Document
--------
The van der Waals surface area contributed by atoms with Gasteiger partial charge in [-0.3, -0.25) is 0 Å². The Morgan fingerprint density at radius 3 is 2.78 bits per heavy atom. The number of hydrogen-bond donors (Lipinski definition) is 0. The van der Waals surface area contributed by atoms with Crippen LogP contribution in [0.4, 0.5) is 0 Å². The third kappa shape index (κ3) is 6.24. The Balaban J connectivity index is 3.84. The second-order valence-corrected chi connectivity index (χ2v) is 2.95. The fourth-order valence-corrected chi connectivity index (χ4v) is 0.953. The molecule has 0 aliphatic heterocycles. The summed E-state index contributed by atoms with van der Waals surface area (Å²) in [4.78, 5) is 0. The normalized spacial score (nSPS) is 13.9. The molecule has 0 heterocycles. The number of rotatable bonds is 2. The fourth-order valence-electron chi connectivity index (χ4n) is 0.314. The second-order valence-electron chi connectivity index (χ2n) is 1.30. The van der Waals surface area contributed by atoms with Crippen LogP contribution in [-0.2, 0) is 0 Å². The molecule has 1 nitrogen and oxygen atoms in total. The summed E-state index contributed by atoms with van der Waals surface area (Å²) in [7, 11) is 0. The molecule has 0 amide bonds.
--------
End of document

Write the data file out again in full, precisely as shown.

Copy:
The van der Waals surface area contributed by atoms with Gasteiger partial charge in [-0.3, -0.25) is 0 Å². The Morgan fingerprint density at radius 3 is 2.78 bits per heavy atom. The number of hydrogen-bond donors (Lipinski definition) is 0. The van der Waals surface area contributed by atoms with Crippen LogP contribution in [0.4, 0.5) is 0 Å². The third kappa shape index (κ3) is 6.24. The Balaban J connectivity index is 3.84. The second-order valence-corrected chi connectivity index (χ2v) is 2.95. The fourth-order valence-corrected chi connectivity index (χ4v) is 0.953. The molecule has 0 aliphatic heterocycles. The summed E-state index contributed by atoms with van der Waals surface area (Å²) in [4.78, 5) is 0. The normalized spacial score (nSPS) is 13.9. The molecule has 0 heterocycles. The number of rotatable bonds is 2. The fourth-order valence-electron chi connectivity index (χ4n) is 0.314. The second-order valence-electron chi connectivity index (χ2n) is 1.30. The van der Waals surface area contributed by atoms with Crippen LogP contribution in [-0.2, 0) is 0 Å². The molecule has 1 nitrogen and oxygen atoms in total. The summed E-state index contributed by atoms with van der Waals surface area (Å²) in [7, 11) is 0. The molecule has 0 amide bonds.